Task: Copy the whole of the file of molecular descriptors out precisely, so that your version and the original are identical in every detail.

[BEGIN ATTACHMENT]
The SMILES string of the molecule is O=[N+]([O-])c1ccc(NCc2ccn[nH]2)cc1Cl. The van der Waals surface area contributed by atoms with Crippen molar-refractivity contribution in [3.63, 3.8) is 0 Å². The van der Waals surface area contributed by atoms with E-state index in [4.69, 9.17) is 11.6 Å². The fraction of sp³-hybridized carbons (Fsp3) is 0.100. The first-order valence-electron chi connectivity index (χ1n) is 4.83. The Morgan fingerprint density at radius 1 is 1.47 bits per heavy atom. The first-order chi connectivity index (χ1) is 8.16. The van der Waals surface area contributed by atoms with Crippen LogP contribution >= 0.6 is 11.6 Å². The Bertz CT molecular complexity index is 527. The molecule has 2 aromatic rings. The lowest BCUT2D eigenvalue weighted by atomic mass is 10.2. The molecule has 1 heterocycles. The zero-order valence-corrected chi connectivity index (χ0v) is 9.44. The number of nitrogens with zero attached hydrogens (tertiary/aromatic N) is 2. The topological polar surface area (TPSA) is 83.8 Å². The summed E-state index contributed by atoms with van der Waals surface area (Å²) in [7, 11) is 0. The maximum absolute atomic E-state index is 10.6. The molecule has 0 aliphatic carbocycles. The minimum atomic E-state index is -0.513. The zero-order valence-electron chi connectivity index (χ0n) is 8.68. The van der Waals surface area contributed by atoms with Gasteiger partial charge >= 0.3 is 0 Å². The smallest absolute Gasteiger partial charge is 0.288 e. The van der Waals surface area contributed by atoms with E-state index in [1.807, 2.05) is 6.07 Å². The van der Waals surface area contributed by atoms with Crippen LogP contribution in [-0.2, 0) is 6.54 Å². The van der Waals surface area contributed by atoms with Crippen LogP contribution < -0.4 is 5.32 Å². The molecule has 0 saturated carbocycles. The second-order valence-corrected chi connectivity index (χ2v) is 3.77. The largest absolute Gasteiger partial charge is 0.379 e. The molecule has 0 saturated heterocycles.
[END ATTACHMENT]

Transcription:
The SMILES string of the molecule is O=[N+]([O-])c1ccc(NCc2ccn[nH]2)cc1Cl. The van der Waals surface area contributed by atoms with Crippen molar-refractivity contribution in [3.63, 3.8) is 0 Å². The van der Waals surface area contributed by atoms with E-state index in [4.69, 9.17) is 11.6 Å². The fraction of sp³-hybridized carbons (Fsp3) is 0.100. The first-order valence-electron chi connectivity index (χ1n) is 4.83. The Morgan fingerprint density at radius 1 is 1.47 bits per heavy atom. The first-order chi connectivity index (χ1) is 8.16. The van der Waals surface area contributed by atoms with Crippen LogP contribution >= 0.6 is 11.6 Å². The Bertz CT molecular complexity index is 527. The molecule has 2 aromatic rings. The lowest BCUT2D eigenvalue weighted by atomic mass is 10.2. The molecule has 1 heterocycles. The zero-order valence-corrected chi connectivity index (χ0v) is 9.44. The number of nitrogens with zero attached hydrogens (tertiary/aromatic N) is 2. The topological polar surface area (TPSA) is 83.8 Å². The summed E-state index contributed by atoms with van der Waals surface area (Å²) in [7, 11) is 0. The maximum absolute atomic E-state index is 10.6. The molecule has 0 aliphatic carbocycles. The minimum atomic E-state index is -0.513. The zero-order valence-electron chi connectivity index (χ0n) is 8.68. The van der Waals surface area contributed by atoms with Gasteiger partial charge >= 0.3 is 0 Å². The smallest absolute Gasteiger partial charge is 0.288 e. The van der Waals surface area contributed by atoms with E-state index in [1.807, 2.05) is 6.07 Å². The van der Waals surface area contributed by atoms with Crippen LogP contribution in [-0.2, 0) is 6.54 Å². The van der Waals surface area contributed by atoms with Crippen LogP contribution < -0.4 is 5.32 Å². The molecule has 0 saturated carbocycles. The second-order valence-corrected chi connectivity index (χ2v) is 3.77. The largest absolute Gasteiger partial charge is 0.379 e. The molecule has 0 saturated heterocycles.